Great white clouds move across the winter sky, floating above the 3000 ft Miracielo Mountains where the Vinisterra winery nestles at its base. Getting here is easy, just a right turn at the only stop light in San Antonio de las Minas. A series of signs point upward through the community foothills, until one instructs to turn left onto a dirt road. Watch for another small sign pointing to the right. This will bring you to the front portal of an impressive brick and adobe, almost castle like, structure. Take note of the brickwork, which was handmade from the very soil of the valley. Lively sounds of Mexican ranchero music combine with a rooster’s crow, creating a sense of old Mexico.
Walking into the courtyard the vines slumber, leafless. This year, the winter weather has been unseasonably warm with little rain. Miguel Olano extends a warm welcome and brings three wines to the table for tasting. He explains that the vines are a little confused, because they prefer cold and rainy winter months to regroup for the spring growth. “It is kind of like going to bed at night and suddenly someone turns on the lights! The next morning you don’t feel energetic because of the interruption.” Winemakers, always vigilant, will compensate should the rains not come this year. Miguel pours the Domino line, a 2014 tinto blend with 16 months in the barrel. “We are at work for 365 days a year with some phase of winemaking, from tending the soil, grooming the vines as they grow, harvesting, fermenting, aging and finally bottling.” He goes on to tell the story of the Domino line that is actually based on the game of Dominos. Owner, Guillermo Rodriguez, and friends would get together on the ranch, before it was Vinnisterra. They enjoyed sampling wine from the few scattered wineries which were producing at the time. The conversation always included how much they loved the wine. Around the table the idea of making their own was born. The Domino red is a light and fruity blend for those who are being introduced to red wine. It is easy to drink and enjoy in casual settings. Miguel says, “When we first start out drinking wine, we will probably start with something sweeter and easy to drink. But, then comes a time, we become curious and branch out into trying other more developed wines. This way, little by little, we acquire a more mature appreciation.”
Next, Miguel introduces the 2014 Pies de Tierra, loosely translated to footprints of the earth. It is a blend of Petite Syrah and Tempranillo with 17 months in French and American oak. Pies de Tierra is their bestselling label. Guillermo wanted to honor those men and women who work diligently in the vineyards every year, caring for the tender new shoots to the final harvest of the fruit. He envisioned creating a label that would represent their heart and soul. He asked Luis, the foreman, to walk with him into the vineyard. With his own camera he caught the perfect shot, creating the insightful label. Pies de Tierra is the next step for a discerning palate. It is fuller and bolder than the Domino line. It has a beautiful ruby color, with a light bouquet and is well balanced. It begins with a friendly invitation, yet delivers a full rich taste that lingers.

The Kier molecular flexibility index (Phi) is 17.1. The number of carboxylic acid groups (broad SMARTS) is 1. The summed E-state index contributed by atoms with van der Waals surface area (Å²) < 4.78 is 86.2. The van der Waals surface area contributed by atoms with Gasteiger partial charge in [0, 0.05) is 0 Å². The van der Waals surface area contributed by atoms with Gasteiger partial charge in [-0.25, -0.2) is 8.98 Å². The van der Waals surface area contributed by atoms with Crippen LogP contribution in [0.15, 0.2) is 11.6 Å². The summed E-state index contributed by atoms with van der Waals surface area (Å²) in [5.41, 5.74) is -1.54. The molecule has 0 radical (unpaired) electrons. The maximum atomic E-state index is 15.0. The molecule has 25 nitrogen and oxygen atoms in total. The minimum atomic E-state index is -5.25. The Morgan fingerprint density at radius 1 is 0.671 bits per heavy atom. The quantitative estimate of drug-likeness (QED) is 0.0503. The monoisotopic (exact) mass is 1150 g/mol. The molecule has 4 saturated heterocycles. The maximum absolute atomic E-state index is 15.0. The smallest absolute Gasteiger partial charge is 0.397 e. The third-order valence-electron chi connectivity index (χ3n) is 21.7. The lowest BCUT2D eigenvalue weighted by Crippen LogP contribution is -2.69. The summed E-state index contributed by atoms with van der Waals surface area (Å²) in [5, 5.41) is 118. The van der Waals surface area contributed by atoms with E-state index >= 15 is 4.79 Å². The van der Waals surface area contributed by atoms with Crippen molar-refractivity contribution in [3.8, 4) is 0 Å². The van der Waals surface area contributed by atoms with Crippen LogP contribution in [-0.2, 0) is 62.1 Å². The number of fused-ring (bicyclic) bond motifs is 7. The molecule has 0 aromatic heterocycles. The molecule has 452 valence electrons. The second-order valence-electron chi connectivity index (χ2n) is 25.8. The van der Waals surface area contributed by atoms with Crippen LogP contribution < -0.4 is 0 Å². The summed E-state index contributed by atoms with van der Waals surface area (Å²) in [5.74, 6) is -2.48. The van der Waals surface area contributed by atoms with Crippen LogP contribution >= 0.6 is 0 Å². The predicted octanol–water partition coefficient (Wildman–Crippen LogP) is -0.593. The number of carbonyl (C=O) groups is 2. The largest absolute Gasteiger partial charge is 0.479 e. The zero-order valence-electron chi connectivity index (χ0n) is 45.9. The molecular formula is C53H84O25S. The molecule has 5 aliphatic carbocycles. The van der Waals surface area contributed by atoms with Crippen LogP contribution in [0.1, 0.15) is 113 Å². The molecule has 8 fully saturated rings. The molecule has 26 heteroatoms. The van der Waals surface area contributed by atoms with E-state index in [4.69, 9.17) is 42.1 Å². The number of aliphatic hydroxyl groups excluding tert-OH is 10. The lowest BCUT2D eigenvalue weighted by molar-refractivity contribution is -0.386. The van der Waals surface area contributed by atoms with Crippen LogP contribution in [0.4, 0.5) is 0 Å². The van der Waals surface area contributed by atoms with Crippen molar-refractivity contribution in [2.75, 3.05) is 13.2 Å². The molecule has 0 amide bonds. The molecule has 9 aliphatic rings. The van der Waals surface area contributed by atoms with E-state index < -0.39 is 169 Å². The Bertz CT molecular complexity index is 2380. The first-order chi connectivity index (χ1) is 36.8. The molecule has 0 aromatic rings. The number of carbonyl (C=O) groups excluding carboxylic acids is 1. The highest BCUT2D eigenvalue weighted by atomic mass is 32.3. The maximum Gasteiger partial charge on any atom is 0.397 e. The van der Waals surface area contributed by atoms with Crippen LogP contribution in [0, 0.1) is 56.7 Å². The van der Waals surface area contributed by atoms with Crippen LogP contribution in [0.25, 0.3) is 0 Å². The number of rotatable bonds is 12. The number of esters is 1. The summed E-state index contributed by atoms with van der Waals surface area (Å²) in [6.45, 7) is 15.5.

Miguel begins his presentation of the premium wine while Agnes and Frieda, the campo dogs, lay in the sunshine nearby. Miguel pours the 2012 Cascabel, a blend of Tempranillo and Grenache and says, “The Tempranillo grape gives the wine a full body and structure, while Grenache adds light fruit notes.” Winemakers are artists when it comes to using all the elements that go into making very good wine. It starts with the grape, of course. The weather elements of sun, sea breeze and rain are extremely important, patience and passion bring it all to completion. The word Cascabel has several meanings. This label honors the rattlesnake. The Cascabel grapes come from the vineyard in the Santo Tomas Valley, which was the first wine region in Baja. It is much hotter there than the Guadalupe Valley and the rattlesnakes are frequently seen winding their way between the rows soaking up the warmth. They are part of the life of those who maintain the vineyard. “The rattlesnakes were here before we were. When they rattle it is just a nice way of saying, ‘Hey, I’m here.’ They are not aggressive unless you aren’t paying attention, then they don’t mess around.” The snakes are stewards of the vineyard as they keep the moles and other ground animals from feeding on the roots of the plants. Without the snake’s help, there would be less grapes to harvest. The Cascabel blend has 18 months in French oak and shines with a deep ruby red. It opens with a hint of dry fruits, rich in flavors with a nice long finish for pairing.A stately brick home on site can be rented for Vendimia or to watch harvest. Near here is a massive building built into the side of the hill that houses the production area. Trucks pull onto the roof, workers destem the grape, then grape and juice are gravity fed into the massive stainless-steel fermentation tanks below. “It is madness in here during the harvest,” grins Miguel, “people are running all over the place!” Time and temperature are critical at this point. Just across the walkway is the barrel room built above ground, but insulated with the same earthen bricks. As you enter, the stillness is palatable, each barrel is a living thing, resting here for nearly two years. The quality of the aging wine is monitored until just the special moment when Christopher Gaertner, the Swiss Enologist says, “That’s it!” And the bottling begins. When asked why Christopher left Switzerland to come to Baja to partner with Guillermo, he said, “Everything has already been done there.” Baja wines are ever evolving and becoming world renowned for their uniqueness. Visitors are welcomed to walk around the lovely grounds, sit in the shade of a gracious old oak tree and sip a favorite wine. Miracielo mountain rises above this setting, its name translates, Look to Heaven, and is a perfect way to end the day.